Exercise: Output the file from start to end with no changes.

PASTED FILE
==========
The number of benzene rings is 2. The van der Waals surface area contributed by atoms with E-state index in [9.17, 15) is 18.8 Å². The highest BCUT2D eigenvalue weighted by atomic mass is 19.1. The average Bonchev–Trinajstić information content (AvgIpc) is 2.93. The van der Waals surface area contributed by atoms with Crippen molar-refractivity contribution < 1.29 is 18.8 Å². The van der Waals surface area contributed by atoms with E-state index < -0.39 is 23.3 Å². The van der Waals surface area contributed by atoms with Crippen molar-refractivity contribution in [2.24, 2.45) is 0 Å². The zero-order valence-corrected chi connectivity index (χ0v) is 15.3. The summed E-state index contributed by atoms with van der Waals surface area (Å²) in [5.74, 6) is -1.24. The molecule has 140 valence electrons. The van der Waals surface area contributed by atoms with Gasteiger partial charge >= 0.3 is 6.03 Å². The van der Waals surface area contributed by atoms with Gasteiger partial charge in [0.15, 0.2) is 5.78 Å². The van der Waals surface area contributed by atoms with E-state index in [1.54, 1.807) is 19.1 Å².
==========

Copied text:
The number of benzene rings is 2. The van der Waals surface area contributed by atoms with E-state index in [9.17, 15) is 18.8 Å². The highest BCUT2D eigenvalue weighted by atomic mass is 19.1. The average Bonchev–Trinajstić information content (AvgIpc) is 2.93. The van der Waals surface area contributed by atoms with Crippen molar-refractivity contribution < 1.29 is 18.8 Å². The van der Waals surface area contributed by atoms with E-state index < -0.39 is 23.3 Å². The van der Waals surface area contributed by atoms with Crippen molar-refractivity contribution in [2.24, 2.45) is 0 Å². The zero-order valence-corrected chi connectivity index (χ0v) is 15.3. The summed E-state index contributed by atoms with van der Waals surface area (Å²) in [5.74, 6) is -1.24. The molecule has 140 valence electrons. The van der Waals surface area contributed by atoms with Gasteiger partial charge >= 0.3 is 6.03 Å². The van der Waals surface area contributed by atoms with Gasteiger partial charge in [0.15, 0.2) is 5.78 Å². The van der Waals surface area contributed by atoms with E-state index in [1.54, 1.807) is 19.1 Å².